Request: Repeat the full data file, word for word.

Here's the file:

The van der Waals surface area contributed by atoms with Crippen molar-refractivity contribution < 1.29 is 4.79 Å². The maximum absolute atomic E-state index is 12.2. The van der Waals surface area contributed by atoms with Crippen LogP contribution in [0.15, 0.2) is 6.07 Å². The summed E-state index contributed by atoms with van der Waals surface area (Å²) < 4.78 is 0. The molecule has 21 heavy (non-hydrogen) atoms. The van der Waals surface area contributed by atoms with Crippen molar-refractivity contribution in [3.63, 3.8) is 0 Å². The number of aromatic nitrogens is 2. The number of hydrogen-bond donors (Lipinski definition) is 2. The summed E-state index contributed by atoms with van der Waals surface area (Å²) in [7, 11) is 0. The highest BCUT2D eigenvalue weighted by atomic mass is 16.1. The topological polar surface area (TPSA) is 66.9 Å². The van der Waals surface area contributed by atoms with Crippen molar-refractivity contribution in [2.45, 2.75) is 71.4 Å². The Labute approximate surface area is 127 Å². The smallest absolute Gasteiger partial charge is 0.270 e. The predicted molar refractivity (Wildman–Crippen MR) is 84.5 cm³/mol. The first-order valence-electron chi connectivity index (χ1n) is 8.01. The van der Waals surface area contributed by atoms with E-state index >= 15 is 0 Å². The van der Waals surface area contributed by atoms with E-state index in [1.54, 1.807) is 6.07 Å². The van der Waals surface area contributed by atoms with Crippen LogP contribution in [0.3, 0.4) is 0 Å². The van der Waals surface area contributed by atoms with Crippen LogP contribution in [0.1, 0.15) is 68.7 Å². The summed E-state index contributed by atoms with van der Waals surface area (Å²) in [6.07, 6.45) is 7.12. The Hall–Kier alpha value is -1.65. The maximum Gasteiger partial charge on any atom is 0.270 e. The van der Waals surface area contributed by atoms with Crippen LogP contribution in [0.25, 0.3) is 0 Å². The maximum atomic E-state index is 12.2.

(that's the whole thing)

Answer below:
The van der Waals surface area contributed by atoms with Crippen molar-refractivity contribution < 1.29 is 4.79 Å². The maximum absolute atomic E-state index is 12.2. The van der Waals surface area contributed by atoms with Crippen LogP contribution in [0.15, 0.2) is 6.07 Å². The summed E-state index contributed by atoms with van der Waals surface area (Å²) < 4.78 is 0. The molecule has 21 heavy (non-hydrogen) atoms. The van der Waals surface area contributed by atoms with Crippen molar-refractivity contribution in [3.63, 3.8) is 0 Å². The number of aromatic nitrogens is 2. The number of hydrogen-bond donors (Lipinski definition) is 2. The summed E-state index contributed by atoms with van der Waals surface area (Å²) in [7, 11) is 0. The highest BCUT2D eigenvalue weighted by atomic mass is 16.1. The topological polar surface area (TPSA) is 66.9 Å². The van der Waals surface area contributed by atoms with Crippen molar-refractivity contribution in [2.45, 2.75) is 71.4 Å². The Labute approximate surface area is 127 Å². The smallest absolute Gasteiger partial charge is 0.270 e. The predicted molar refractivity (Wildman–Crippen MR) is 84.5 cm³/mol. The first-order valence-electron chi connectivity index (χ1n) is 8.01. The van der Waals surface area contributed by atoms with E-state index >= 15 is 0 Å². The van der Waals surface area contributed by atoms with E-state index in [1.54, 1.807) is 6.07 Å². The van der Waals surface area contributed by atoms with Crippen LogP contribution in [0.3, 0.4) is 0 Å². The van der Waals surface area contributed by atoms with Crippen LogP contribution in [0.1, 0.15) is 68.7 Å². The summed E-state index contributed by atoms with van der Waals surface area (Å²) in [6.07, 6.45) is 7.12. The Hall–Kier alpha value is -1.65. The maximum Gasteiger partial charge on any atom is 0.270 e. The van der Waals surface area contributed by atoms with Crippen LogP contribution in [0.25, 0.3) is 0 Å². The maximum atomic E-state index is 12.2.